St. John the Baptist Church commemorates 100 years
EDGARD — Consecrated 100 years ago on Oct. 28, 1920, the St. John the Baptist Church in Edgard is an integral part of the region’s history.
Grand and worldly, the Roman Renaissance style architecture includes altars and communion rails made of white carrara marble imported from Italy and stained-glass windows made in Munich, Germany. Every ornate detail tells a story of the perseverance of generations of St. John the Baptist parishioners.
The first and second church buildings consecrated at 2361 Highway 18 were destroyed by floodwaters and fire, but the parish has continued to thrive with great spirit in the small community of Edgard. That much was evident Sunday, Oct. 25 as a full house of parishioners and elected officials gathered (social distancing style) to celebrate the 100th anniversary of the current church building.
Historian Warren Caire delivered an overview of the church’s history in between the sweet sounds of the gospel choir. During the ceremony, St. John the Baptist Parish President Jaclyn Hotard issued a proclamation to commemorate the grand milestone.
Father Robustiano Morgia remembers being told that Edgard is so quiet, “you can hear the sugarcane grow.” That has not stopped the church and parishioners from making bold impacts in the community.
“As we highlight the celebration, let’s remind ourselves that we are the people of today who will take care of this church and pass it on to the next generation,” Morgia said.
According to Caire, St. John the Baptist Church is the third oldest church parish in the Archdiocese of New Orleans, predated only by the St. Louis Cathedral (1718) and St. Charles Borromeo in Destrehan (1723).
While the current building was consecrated 100 years ago, the roots of the church trace back to the 1700s. In the early 1720s, a group of German settlers established a settlement in the area now known as Lucy. The area became widely known as La Cote des Allemands, or The German Coast. A small chapel was built to serve the new population.
In 1769, Acadians who settled in the area began a search for land to build a church. It was decided that wealthy bachelor Jacque DuBroc would donate four of his 12 arpents of land along the Mississippi River for the construction of a church and cemetery.
The governing Spanish authority at the time approved the request, and the land was expropriated on February 21, 1770. The first church, which stood in the same location as the modern St. John the Baptist Church, was constructed using hand-hewn Cypress trees. The new church carried the same name as the original chapel along the German Coast settlement. The first pastor was Spanish Capuchin Father Bernardo de Limpach.
The first church stood tall until it was swept away by floodwaters in 1821. Father Vito Modestus Mina, the parish priest at the time, orchestrated an effort to build a new church in the same location. Rather than using cypress trees, builders utilized handmade bricks for much of the structure. The second church, consecrated on March 17, 1822, also included a large wooden steeple that became a recognizable icon for travelers along the Mississippi River.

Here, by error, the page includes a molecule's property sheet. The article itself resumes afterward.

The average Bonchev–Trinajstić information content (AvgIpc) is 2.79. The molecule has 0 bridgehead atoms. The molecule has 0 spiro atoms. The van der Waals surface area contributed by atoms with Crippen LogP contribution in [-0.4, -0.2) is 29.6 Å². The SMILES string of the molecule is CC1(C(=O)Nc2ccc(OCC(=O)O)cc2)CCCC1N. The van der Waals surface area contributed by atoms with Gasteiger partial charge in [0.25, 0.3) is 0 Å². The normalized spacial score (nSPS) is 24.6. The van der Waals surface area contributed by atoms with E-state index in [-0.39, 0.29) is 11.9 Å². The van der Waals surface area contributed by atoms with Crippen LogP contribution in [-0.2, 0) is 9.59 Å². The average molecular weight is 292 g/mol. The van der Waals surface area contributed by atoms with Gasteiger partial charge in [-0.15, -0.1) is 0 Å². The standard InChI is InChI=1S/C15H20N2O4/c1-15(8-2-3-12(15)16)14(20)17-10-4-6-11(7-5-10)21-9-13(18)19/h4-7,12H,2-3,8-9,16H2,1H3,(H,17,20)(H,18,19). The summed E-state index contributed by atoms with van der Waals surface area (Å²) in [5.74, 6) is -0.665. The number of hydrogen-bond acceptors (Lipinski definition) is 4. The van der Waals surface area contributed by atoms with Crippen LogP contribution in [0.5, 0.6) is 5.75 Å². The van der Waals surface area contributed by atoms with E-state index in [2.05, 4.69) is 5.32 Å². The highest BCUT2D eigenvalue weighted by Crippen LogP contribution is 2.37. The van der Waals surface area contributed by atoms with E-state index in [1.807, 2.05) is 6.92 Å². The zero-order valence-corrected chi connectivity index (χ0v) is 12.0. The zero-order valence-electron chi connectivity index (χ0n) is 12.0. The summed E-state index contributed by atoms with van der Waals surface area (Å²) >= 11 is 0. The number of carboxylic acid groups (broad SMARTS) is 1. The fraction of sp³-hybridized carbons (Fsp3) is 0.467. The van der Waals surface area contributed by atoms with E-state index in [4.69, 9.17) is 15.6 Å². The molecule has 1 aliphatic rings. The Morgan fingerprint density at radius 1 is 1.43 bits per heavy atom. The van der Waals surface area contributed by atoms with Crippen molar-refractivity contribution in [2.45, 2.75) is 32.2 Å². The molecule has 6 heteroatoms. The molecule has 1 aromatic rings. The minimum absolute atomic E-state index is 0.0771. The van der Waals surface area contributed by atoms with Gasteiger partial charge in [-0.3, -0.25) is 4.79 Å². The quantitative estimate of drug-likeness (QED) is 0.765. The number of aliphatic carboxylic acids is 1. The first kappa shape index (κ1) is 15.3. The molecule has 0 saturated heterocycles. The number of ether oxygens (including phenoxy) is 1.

Just four years shy of its 100th anniversary, the second church building was destroyed in a vicious fire on March 19, 1918. Undeterred, Father Theopile Stenmans and the dedicated church community followed in the footsteps of their ancestors and began to rebuild. Just three days after the fire, $50,000 was subscribed for the new church at a meeting among parishioners.
The current church was built at a cost of $146,000, debt-free, and consecrated on Oct. 28, 1920. Adjusted for inflation, this would equate to approximately $2.52 million in expenses today.
The bells in the bell tower were recovered from the 1918 fire and serve as a link to former generations of the church parish.
The St. John the Baptist Church that greets parishioners and visitors today is reminiscent of a magnificent Roman Renaissance style. The grand structure is 143 feet long and 60 feet wide, with two towers reaching 89 feet into the sky. The interior ceiling is 55 feet high.
St. John the Baptist Parish Sheriff Mike Tregre remembers what a big deal it was to ride the ferry and tour St. John the Baptist Church when he was a young boy attending St. Peter Catholic School. He hopes people will continue to tour the beautiful church and enjoy the architecture after the COVID-19 pandemic ends.
“Every time I walk through the doors of this church, I can’t help but admire the architecture and attention to detail that was put into this building,” Tregre said. “It gives you a feeling of strength, confidence and motivation to be able to take the same attention to detail in our lives as Christians.”
As sheriff, Tregre traditionally presents St. John Parish residents with a commemorative blanket when they turn 100 years old.
“I’m not sure a blanket will suffice on this occasion,” Tregre said. “So, what do you give a church that has been a special place of worship for countless generations of baptisms, weddings, funerals and a Mass celebration for newly elected parish officials? You give it prayers to continue to fill with good people who will continue to love and cherish and respect this strong place in the history of St. John the Baptist Parish.”
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